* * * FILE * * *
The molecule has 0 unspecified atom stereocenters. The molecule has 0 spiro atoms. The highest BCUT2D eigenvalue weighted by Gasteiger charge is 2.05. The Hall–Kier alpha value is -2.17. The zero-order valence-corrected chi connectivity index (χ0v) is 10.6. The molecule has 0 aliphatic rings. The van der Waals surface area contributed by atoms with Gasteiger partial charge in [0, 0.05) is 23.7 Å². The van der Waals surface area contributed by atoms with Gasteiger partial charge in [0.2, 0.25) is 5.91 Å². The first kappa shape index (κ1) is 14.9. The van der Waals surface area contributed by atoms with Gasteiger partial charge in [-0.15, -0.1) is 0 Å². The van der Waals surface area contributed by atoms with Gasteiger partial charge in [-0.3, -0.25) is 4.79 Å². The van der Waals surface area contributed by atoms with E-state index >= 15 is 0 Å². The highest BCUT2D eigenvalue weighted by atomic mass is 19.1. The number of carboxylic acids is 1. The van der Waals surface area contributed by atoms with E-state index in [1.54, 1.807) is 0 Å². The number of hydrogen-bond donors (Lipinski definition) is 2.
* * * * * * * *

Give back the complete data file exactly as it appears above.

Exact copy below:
The molecule has 0 unspecified atom stereocenters. The molecule has 0 spiro atoms. The highest BCUT2D eigenvalue weighted by Gasteiger charge is 2.05. The Hall–Kier alpha value is -2.17. The zero-order valence-corrected chi connectivity index (χ0v) is 10.6. The molecule has 0 aliphatic rings. The van der Waals surface area contributed by atoms with Gasteiger partial charge in [0, 0.05) is 23.7 Å². The van der Waals surface area contributed by atoms with Gasteiger partial charge in [0.2, 0.25) is 5.91 Å². The first kappa shape index (κ1) is 14.9. The van der Waals surface area contributed by atoms with Gasteiger partial charge in [-0.15, -0.1) is 0 Å². The van der Waals surface area contributed by atoms with Gasteiger partial charge in [-0.3, -0.25) is 4.79 Å². The van der Waals surface area contributed by atoms with E-state index >= 15 is 0 Å². The highest BCUT2D eigenvalue weighted by atomic mass is 19.1. The number of carboxylic acids is 1. The van der Waals surface area contributed by atoms with E-state index in [1.54, 1.807) is 0 Å². The number of hydrogen-bond donors (Lipinski definition) is 2.